Hello people of the world!
Today I have a special treat. In this drawing lesson, you will learn how I drew... this:
This scenery is from Prague's Old Town Square (Staromestske namesti). I was traveling there a couple of months ago, and it always amazes me how inspiration comes in big waves when I see new views and cities.
I think this is a really special post, because let me tell you this, I believe this is one of the most professionally finished drawings I've ever made, and I did many things differently then most of my other colored drawings.
So lets start by looking at the first sketch of this (I know you can barely see, don't worry, next ones are darker).
This entire drawing is based on a picture I took when I was there. This is really a simple sketch, to set up the perspective, the location of the important figures and buildings, and all the rest of the basic stuff.
Here I started giving the lines more strength, and adding more details:
In this specific drawing, I don't go in order from left to right, or anything like that. I decided I'll go by order of importance. So I first go over the woman and child, then the band and the equipment, then the crowd and people behind, and then the buildings.
Here is the scanned version of the finished sketch:
In here you can see I finished most of the details, and notice how I was really "light" on the buildings and background. This is really important when drawing scenery like this one, because if I went into too many details it would completely shift the focus from the band and crowd, and we don't want that to happen now don't we? [=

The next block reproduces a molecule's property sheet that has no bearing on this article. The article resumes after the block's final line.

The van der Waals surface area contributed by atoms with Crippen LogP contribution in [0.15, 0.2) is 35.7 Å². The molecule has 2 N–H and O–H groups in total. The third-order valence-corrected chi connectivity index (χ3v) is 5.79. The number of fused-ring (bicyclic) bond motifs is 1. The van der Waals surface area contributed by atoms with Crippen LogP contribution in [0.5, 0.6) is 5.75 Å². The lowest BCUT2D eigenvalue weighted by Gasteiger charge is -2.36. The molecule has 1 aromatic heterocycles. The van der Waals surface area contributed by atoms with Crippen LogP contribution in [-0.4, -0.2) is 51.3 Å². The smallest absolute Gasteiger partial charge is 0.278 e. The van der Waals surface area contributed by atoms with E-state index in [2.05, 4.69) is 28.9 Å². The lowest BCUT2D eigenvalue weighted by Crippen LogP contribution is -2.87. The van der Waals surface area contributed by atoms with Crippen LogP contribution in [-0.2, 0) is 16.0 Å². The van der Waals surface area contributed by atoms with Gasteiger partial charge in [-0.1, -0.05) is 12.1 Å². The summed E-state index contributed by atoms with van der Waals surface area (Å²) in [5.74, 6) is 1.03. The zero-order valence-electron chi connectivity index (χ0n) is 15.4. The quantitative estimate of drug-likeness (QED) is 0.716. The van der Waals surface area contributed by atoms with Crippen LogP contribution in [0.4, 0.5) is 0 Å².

The next step is where I want to stop and explain what I did in more detail.
When making a drawing with the purpose of coloring it, there are many ways to go about doing it. What I almost always do, is simply finish the pencil version, go over it with ink (usually a nib pen) and then finally coloring it.
This time however, I decided to... First color it, and THEN ink it.
That method has a few HUGE advantages, since it allows you to give depth using the colors first, and only then go over it with ink, only on the places necessary. That way, instead of "coloring closed areas" on the drawing, you color it to make it POP, and then ink as little as possible to keep it dynamic.
And this is how I did it:
If you have a light table you can use one. I don't, so as you can see, I taped the sketch and another blank paper to my window. That way I can see through, and color the drawing on a fresh paper, without all of the pencil lines I've done in the sketch! Some people just color the same page, but I wanted it to be as clean as possible.
here is a close up of the coloring process.
Eventually, this is what I got, nice eh? No lines, only colors.
Now It's time to ink it up! Here is the beginning of this step:
As you can see on the left, I'm using my trustworthy nib pen. And as I said before, I ink ONLY whats necessary.
Here's some more:
I can see so many lines that I would have inked for sure, and would be so useless since I can indicate them, like here, using colors.
And now... here is the final result again!
Again, in my opinion this is one of the best finished drawings I've ever made, and I had tons of fun making it (=
Hope you enjoyed this drawing lesson as much as I did, and also learned a thing or two.
Until next time,